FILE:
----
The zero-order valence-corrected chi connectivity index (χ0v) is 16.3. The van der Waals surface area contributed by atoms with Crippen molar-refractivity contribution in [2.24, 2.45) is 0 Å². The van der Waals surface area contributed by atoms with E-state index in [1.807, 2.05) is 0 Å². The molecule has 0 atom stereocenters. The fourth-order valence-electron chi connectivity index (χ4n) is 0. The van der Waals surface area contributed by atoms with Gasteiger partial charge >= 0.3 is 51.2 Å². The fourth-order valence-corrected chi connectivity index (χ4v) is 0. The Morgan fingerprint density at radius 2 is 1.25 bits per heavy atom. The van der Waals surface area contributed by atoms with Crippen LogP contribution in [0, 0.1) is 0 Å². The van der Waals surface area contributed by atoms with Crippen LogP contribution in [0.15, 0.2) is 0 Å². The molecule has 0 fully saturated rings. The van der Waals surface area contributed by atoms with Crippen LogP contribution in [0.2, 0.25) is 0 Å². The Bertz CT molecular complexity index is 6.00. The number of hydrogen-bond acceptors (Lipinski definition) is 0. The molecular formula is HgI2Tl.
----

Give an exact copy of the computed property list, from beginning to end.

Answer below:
The zero-order valence-corrected chi connectivity index (χ0v) is 16.3. The van der Waals surface area contributed by atoms with Crippen molar-refractivity contribution in [2.24, 2.45) is 0 Å². The van der Waals surface area contributed by atoms with E-state index in [1.807, 2.05) is 0 Å². The molecule has 0 atom stereocenters. The fourth-order valence-electron chi connectivity index (χ4n) is 0. The van der Waals surface area contributed by atoms with Gasteiger partial charge >= 0.3 is 51.2 Å². The fourth-order valence-corrected chi connectivity index (χ4v) is 0. The Morgan fingerprint density at radius 2 is 1.25 bits per heavy atom. The van der Waals surface area contributed by atoms with Crippen LogP contribution in [0, 0.1) is 0 Å². The van der Waals surface area contributed by atoms with Crippen LogP contribution in [0.15, 0.2) is 0 Å². The molecule has 0 fully saturated rings. The van der Waals surface area contributed by atoms with Crippen LogP contribution in [0.2, 0.25) is 0 Å². The Bertz CT molecular complexity index is 6.00. The number of hydrogen-bond acceptors (Lipinski definition) is 0. The molecular formula is HgI2Tl.